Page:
The truth is the book was completed one month before the vote at Orange Grove. I spent two weeks at the Weymouth Center in Pinehurst to finish the book. I was forced to take a six week leave from Orange Grove to give myself a chance to rekindle the passion for ministry. So much of what Simon endures is my life story. Like him, I had to decide if I wanted to walk away from the work that had become the center of my being for more than half my life. Like Simon, I had come to the conclusion that I loved God, but had strong negative feelings regarding the church.
Writing the book did help me prepare for the vote that took place when I returned from my leave of absence. In many ways, I wish I had the guts to do what Simon did. I'm nowhere close to being over what happened to me.
You chose Canada's Trafford Publishing, one of a growing number of successful on-demand houses, to be your publisher. What do other first-time authors need to know about the process?
The hardest part about publishing your work is not the writing; it's the business of publishing. I decided on Trafford out of frustration with traditional publishing. My work doesn't fit the neat categories that publishers establish. I submitted the project to BET Books, but it was a bit too risky for their taste. After considering the royalties offered me by publishers, I decided to go with on-demand publishing, sell a few units, and then shop it with a traditional publisher.
My advice to first-time writers is to do your homework. Presentation is important, so do all you can to assure your work stands out among all the others in the market. I used Pandora Frazier, a local graphic artist, to design the cover. I used Rogers Word Service out of Raleigh to edit the book. I had a number of people read the book ahead of time.
I've discovered that it takes more than a desire to write to write. I wanted to be honest with myself. I knew I had a history of writing columns, but that in and of itself did not qualify me to write a novel.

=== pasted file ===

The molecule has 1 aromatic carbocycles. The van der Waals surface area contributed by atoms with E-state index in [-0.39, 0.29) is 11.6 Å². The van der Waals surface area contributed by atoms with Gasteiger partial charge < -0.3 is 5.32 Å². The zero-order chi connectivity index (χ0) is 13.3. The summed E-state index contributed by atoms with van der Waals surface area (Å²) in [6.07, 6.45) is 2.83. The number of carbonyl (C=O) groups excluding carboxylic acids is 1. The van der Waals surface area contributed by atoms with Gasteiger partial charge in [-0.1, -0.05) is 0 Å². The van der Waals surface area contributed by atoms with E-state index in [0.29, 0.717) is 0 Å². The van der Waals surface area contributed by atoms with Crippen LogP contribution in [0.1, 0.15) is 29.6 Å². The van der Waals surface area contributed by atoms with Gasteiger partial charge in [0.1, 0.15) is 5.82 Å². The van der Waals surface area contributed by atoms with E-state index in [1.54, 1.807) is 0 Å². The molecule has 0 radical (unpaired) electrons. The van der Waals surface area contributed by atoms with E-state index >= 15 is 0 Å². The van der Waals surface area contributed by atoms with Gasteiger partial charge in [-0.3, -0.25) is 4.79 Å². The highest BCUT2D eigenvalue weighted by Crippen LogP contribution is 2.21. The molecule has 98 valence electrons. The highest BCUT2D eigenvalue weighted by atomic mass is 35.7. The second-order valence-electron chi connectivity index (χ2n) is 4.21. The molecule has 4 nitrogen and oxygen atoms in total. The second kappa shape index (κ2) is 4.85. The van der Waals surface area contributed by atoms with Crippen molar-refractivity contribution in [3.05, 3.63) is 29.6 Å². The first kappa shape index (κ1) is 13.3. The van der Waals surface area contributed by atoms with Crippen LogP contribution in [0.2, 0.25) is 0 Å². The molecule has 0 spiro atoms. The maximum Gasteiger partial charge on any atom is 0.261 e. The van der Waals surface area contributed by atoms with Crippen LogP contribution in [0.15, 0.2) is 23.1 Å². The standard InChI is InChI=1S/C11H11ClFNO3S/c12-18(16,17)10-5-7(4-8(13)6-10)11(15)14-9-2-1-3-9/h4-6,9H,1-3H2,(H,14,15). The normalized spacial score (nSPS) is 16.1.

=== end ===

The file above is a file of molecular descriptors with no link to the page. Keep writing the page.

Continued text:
How does writing a regular op-ed column with a solid deadline compare to writing a novel? Which is easier? Which is tougher to edit?
The hardest thing about writing my column is my deadline is set for Thursday and my column appears on Sunday. I have one chance per week to give my view. I have to think through what will be newsworthy on Sunday, on Thursday. I strive to write a column that people will talk about throughout the week.
The hardest thing about writing a novel is finding the time to remain focused. The story takes on a life of its own once you allow the authentic voices to step outside the pages. A column is about my voice. A novel is about the voice of characters.
Writing the novel was easier because it's closer to my true voice. I'm prone to put my feelings out there for people, and a column isn't about what I feel as much as it is about rendering a perspective.
I want people to think when they read my column. I want them to feel when they read my novel.
How about a list? Top five people you turn to for sermon ideas?
Unlike many of my contemporaries, I do not draw from ministers of the pop culture. I don't read T.D. Jakes, Joyce Meyers, Creflo Dollar and other television superstars. My inspiration for sermons comes from Gardner C. Taylor, Howard Thurman, Soren Kierkegaard, Cornell West and Jeremiah Wright. I have to add Johnnie Ray Youngblood. Youngblood and Wright have been my brothers during my struggles.
Contributing writer John Valentine can be reached at email@example.com.